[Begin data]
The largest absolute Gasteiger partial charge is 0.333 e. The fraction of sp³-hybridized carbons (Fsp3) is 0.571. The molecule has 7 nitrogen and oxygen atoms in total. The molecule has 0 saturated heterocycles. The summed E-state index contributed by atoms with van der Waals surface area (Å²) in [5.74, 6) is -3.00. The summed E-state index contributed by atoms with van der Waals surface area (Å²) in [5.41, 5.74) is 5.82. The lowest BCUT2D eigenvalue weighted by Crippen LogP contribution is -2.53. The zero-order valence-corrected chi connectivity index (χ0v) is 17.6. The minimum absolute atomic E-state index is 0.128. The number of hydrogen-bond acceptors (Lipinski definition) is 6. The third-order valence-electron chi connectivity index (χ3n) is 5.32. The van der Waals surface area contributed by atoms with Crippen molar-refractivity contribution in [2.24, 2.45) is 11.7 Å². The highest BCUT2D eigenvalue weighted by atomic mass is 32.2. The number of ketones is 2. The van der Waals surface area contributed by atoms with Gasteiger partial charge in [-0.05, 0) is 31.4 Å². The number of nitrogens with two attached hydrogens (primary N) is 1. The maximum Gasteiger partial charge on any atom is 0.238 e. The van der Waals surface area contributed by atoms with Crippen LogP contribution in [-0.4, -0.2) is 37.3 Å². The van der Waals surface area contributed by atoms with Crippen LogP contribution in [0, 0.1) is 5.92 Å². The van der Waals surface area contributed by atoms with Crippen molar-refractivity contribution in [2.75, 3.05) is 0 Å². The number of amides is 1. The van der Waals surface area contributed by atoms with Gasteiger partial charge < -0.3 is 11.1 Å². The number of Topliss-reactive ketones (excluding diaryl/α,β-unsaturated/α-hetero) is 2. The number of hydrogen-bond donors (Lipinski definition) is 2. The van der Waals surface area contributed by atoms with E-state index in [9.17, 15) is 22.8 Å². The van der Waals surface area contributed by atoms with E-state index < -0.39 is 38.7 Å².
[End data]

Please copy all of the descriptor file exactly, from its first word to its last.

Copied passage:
The largest absolute Gasteiger partial charge is 0.333 e. The fraction of sp³-hybridized carbons (Fsp3) is 0.571. The molecule has 7 nitrogen and oxygen atoms in total. The molecule has 0 saturated heterocycles. The summed E-state index contributed by atoms with van der Waals surface area (Å²) in [5.74, 6) is -3.00. The summed E-state index contributed by atoms with van der Waals surface area (Å²) in [5.41, 5.74) is 5.82. The lowest BCUT2D eigenvalue weighted by Crippen LogP contribution is -2.53. The zero-order valence-corrected chi connectivity index (χ0v) is 17.6. The minimum absolute atomic E-state index is 0.128. The number of hydrogen-bond acceptors (Lipinski definition) is 6. The third-order valence-electron chi connectivity index (χ3n) is 5.32. The van der Waals surface area contributed by atoms with Crippen molar-refractivity contribution in [2.24, 2.45) is 11.7 Å². The highest BCUT2D eigenvalue weighted by atomic mass is 32.2. The number of ketones is 2. The van der Waals surface area contributed by atoms with Gasteiger partial charge in [-0.05, 0) is 31.4 Å². The number of nitrogens with two attached hydrogens (primary N) is 1. The maximum Gasteiger partial charge on any atom is 0.238 e. The van der Waals surface area contributed by atoms with Crippen LogP contribution in [-0.4, -0.2) is 37.3 Å². The van der Waals surface area contributed by atoms with Crippen LogP contribution in [0, 0.1) is 5.92 Å². The van der Waals surface area contributed by atoms with Crippen molar-refractivity contribution in [2.75, 3.05) is 0 Å². The number of amides is 1. The van der Waals surface area contributed by atoms with Gasteiger partial charge < -0.3 is 11.1 Å². The number of Topliss-reactive ketones (excluding diaryl/α,β-unsaturated/α-hetero) is 2. The number of hydrogen-bond donors (Lipinski definition) is 2. The van der Waals surface area contributed by atoms with E-state index in [9.17, 15) is 22.8 Å². The van der Waals surface area contributed by atoms with E-state index < -0.39 is 38.7 Å².